Population genetic analysis of the intertidal limpet Lottia scabra and inference of the causes and mechanisms of range limits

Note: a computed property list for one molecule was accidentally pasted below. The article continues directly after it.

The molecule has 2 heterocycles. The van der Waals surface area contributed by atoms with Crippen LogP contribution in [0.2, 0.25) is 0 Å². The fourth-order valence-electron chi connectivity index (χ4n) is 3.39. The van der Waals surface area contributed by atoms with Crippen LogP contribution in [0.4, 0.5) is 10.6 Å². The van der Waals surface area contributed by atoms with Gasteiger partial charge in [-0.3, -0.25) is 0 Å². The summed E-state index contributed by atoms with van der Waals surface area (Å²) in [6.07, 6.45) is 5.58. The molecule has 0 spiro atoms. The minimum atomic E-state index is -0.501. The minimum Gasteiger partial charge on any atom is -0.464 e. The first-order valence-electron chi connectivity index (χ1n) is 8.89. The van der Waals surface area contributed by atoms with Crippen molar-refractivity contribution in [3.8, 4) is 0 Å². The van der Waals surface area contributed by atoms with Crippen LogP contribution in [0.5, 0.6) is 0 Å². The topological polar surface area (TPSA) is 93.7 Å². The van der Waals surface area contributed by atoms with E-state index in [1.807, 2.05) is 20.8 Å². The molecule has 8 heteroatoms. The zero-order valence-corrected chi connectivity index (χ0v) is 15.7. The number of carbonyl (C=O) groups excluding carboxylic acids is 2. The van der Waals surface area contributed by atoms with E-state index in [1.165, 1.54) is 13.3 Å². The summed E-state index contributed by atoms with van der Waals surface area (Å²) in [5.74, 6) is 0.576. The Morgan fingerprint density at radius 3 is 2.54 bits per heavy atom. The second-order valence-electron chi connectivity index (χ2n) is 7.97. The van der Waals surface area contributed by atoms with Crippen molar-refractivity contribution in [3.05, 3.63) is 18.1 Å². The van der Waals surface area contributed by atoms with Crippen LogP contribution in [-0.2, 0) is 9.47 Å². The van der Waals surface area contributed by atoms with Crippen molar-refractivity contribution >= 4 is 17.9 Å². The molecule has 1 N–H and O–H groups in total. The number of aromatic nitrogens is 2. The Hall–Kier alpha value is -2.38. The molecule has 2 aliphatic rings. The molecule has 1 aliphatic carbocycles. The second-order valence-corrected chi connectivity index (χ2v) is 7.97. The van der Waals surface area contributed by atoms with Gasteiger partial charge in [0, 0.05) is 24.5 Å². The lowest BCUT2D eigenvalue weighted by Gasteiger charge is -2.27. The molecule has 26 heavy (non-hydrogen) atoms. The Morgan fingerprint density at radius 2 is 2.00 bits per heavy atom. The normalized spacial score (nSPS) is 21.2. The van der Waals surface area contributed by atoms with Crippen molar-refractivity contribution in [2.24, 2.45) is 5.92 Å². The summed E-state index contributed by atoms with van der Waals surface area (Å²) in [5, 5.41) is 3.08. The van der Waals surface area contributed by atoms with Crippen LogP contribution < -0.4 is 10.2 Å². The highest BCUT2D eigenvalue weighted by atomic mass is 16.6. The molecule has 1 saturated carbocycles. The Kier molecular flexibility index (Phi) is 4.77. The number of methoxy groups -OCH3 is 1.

Range limits have been described for many species, and the interest in range limits has increased in the wake of climate change, but few researchers attempt to document the causes and mechanisms of these limits and empirical tests of range limit theory remain sparse. Three principle mechanisms have been proposed to limit species’ range in models incorporating environmental heterogeneity and evolution: genetic impoverishment, migration load, or a physical barrier to dispersal. Other possibilities include a “leaky” barrier and secular migration. Here, I describe the distribution, abundance, genetic variation in partial 16S and cytochrome c oxidase subunit I mitochondrial loci, and environment of the low to medium dispersal species Lottia scabra, an intertidal limpet with a range from Oregon, USA, to Baja California, Mexico, that crosses a known biogeographic break at the region on Point Conception, CA. The environmental variables describe latitudinal geographic variation of air temperature, precipitation, vapor pressure deficit, solar radiation, salinity, sea surface temperature, and concentration of chlorophyll-a in sea water. I found L. scabra is comprised of two, not one, evolutionary lineages: the North Clade from 43.3°N to 34.5°N, and the South Clade from 35.7°N to 29.9°N. I found high gene flow and low to medium genetic diversity within both the North and South Clades, high upwelling and cold temperatures at the northern limit of the North Clade, and a pronounced decrease in chlorophyll-a with an increase in sea surface temperature at the southern limit of the North Clade. I found the likely cause of the northern range limit of the North Clade was migration load with recruitment limitation, and two plausible causes for the southern range limit of the North Clade and the northern range limit of the South Clade: migration load and/or a “leaky” barrier.